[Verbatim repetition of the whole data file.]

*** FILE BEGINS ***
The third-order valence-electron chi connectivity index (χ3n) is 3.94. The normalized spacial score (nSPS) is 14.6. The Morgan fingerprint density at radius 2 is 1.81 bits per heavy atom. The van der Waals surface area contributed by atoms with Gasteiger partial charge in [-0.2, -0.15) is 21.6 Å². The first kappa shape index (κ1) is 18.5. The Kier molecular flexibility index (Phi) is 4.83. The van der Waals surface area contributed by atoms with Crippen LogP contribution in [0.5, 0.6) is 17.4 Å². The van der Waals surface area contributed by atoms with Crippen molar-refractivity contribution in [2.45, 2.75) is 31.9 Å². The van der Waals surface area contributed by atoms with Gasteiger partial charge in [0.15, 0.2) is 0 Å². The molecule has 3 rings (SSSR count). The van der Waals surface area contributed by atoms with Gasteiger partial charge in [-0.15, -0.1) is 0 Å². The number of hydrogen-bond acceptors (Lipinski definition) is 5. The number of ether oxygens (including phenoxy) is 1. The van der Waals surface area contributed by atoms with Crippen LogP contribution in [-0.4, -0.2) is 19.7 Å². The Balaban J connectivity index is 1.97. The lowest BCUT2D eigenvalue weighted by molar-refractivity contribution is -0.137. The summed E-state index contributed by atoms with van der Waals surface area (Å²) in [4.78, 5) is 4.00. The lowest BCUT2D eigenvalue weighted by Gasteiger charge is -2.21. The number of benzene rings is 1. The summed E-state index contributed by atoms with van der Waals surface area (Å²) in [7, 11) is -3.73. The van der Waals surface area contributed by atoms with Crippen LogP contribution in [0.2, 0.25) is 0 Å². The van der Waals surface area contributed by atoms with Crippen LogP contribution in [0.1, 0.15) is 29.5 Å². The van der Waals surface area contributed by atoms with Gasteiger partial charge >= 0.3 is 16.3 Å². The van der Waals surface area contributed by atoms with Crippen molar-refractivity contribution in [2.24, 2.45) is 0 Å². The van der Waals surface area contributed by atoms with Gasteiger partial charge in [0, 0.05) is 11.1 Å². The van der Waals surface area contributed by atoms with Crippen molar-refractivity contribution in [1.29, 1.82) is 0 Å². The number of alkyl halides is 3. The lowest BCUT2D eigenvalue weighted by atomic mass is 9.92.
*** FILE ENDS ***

The third-order valence-electron chi connectivity index (χ3n) is 3.94. The normalized spacial score (nSPS) is 14.6. The Morgan fingerprint density at radius 2 is 1.81 bits per heavy atom. The van der Waals surface area contributed by atoms with Gasteiger partial charge in [-0.2, -0.15) is 21.6 Å². The first kappa shape index (κ1) is 18.5. The Kier molecular flexibility index (Phi) is 4.83. The van der Waals surface area contributed by atoms with Crippen LogP contribution in [0.5, 0.6) is 17.4 Å². The van der Waals surface area contributed by atoms with Crippen molar-refractivity contribution in [2.45, 2.75) is 31.9 Å². The van der Waals surface area contributed by atoms with Gasteiger partial charge in [0.15, 0.2) is 0 Å². The molecule has 3 rings (SSSR count). The van der Waals surface area contributed by atoms with Gasteiger partial charge in [-0.15, -0.1) is 0 Å². The number of hydrogen-bond acceptors (Lipinski definition) is 5. The number of ether oxygens (including phenoxy) is 1. The van der Waals surface area contributed by atoms with Crippen LogP contribution in [-0.4, -0.2) is 19.7 Å². The Balaban J connectivity index is 1.97. The lowest BCUT2D eigenvalue weighted by molar-refractivity contribution is -0.137. The summed E-state index contributed by atoms with van der Waals surface area (Å²) in [4.78, 5) is 4.00. The lowest BCUT2D eigenvalue weighted by Gasteiger charge is -2.21. The number of benzene rings is 1. The summed E-state index contributed by atoms with van der Waals surface area (Å²) in [7, 11) is -3.73. The van der Waals surface area contributed by atoms with Crippen LogP contribution in [0.2, 0.25) is 0 Å². The van der Waals surface area contributed by atoms with Crippen LogP contribution in [0.1, 0.15) is 29.5 Å². The van der Waals surface area contributed by atoms with Gasteiger partial charge >= 0.3 is 16.3 Å². The van der Waals surface area contributed by atoms with Crippen molar-refractivity contribution in [2.24, 2.45) is 0 Å². The van der Waals surface area contributed by atoms with Gasteiger partial charge in [0, 0.05) is 11.1 Å². The van der Waals surface area contributed by atoms with Crippen molar-refractivity contribution in [1.29, 1.82) is 0 Å². The number of alkyl halides is 3. The lowest BCUT2D eigenvalue weighted by atomic mass is 9.92.